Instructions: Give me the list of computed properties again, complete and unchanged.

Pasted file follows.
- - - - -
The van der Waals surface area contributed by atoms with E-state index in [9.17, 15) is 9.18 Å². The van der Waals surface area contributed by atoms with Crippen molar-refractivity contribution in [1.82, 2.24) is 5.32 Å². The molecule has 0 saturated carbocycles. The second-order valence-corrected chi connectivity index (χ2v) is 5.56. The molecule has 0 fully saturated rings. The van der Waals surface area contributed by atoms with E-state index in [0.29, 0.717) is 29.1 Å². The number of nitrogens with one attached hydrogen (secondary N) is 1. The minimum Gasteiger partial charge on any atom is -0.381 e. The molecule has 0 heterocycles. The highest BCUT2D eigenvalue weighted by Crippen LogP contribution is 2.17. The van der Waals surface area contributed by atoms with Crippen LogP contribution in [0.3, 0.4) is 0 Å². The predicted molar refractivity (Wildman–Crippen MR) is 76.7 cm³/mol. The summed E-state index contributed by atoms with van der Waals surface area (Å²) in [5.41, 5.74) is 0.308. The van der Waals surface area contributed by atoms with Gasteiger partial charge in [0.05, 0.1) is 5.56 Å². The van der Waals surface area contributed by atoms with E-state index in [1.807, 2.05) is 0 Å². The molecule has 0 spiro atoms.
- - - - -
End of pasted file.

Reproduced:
The van der Waals surface area contributed by atoms with E-state index in [9.17, 15) is 9.18 Å². The van der Waals surface area contributed by atoms with Crippen molar-refractivity contribution in [1.82, 2.24) is 5.32 Å². The molecule has 0 saturated carbocycles. The second-order valence-corrected chi connectivity index (χ2v) is 5.56. The molecule has 0 fully saturated rings. The van der Waals surface area contributed by atoms with E-state index in [0.29, 0.717) is 29.1 Å². The number of nitrogens with one attached hydrogen (secondary N) is 1. The minimum Gasteiger partial charge on any atom is -0.381 e. The molecule has 0 heterocycles. The highest BCUT2D eigenvalue weighted by Crippen LogP contribution is 2.17. The van der Waals surface area contributed by atoms with Crippen LogP contribution in [0.3, 0.4) is 0 Å². The predicted molar refractivity (Wildman–Crippen MR) is 76.7 cm³/mol. The summed E-state index contributed by atoms with van der Waals surface area (Å²) in [5.41, 5.74) is 0.308. The van der Waals surface area contributed by atoms with Gasteiger partial charge in [0.05, 0.1) is 5.56 Å². The van der Waals surface area contributed by atoms with E-state index in [1.807, 2.05) is 0 Å². The molecule has 0 spiro atoms.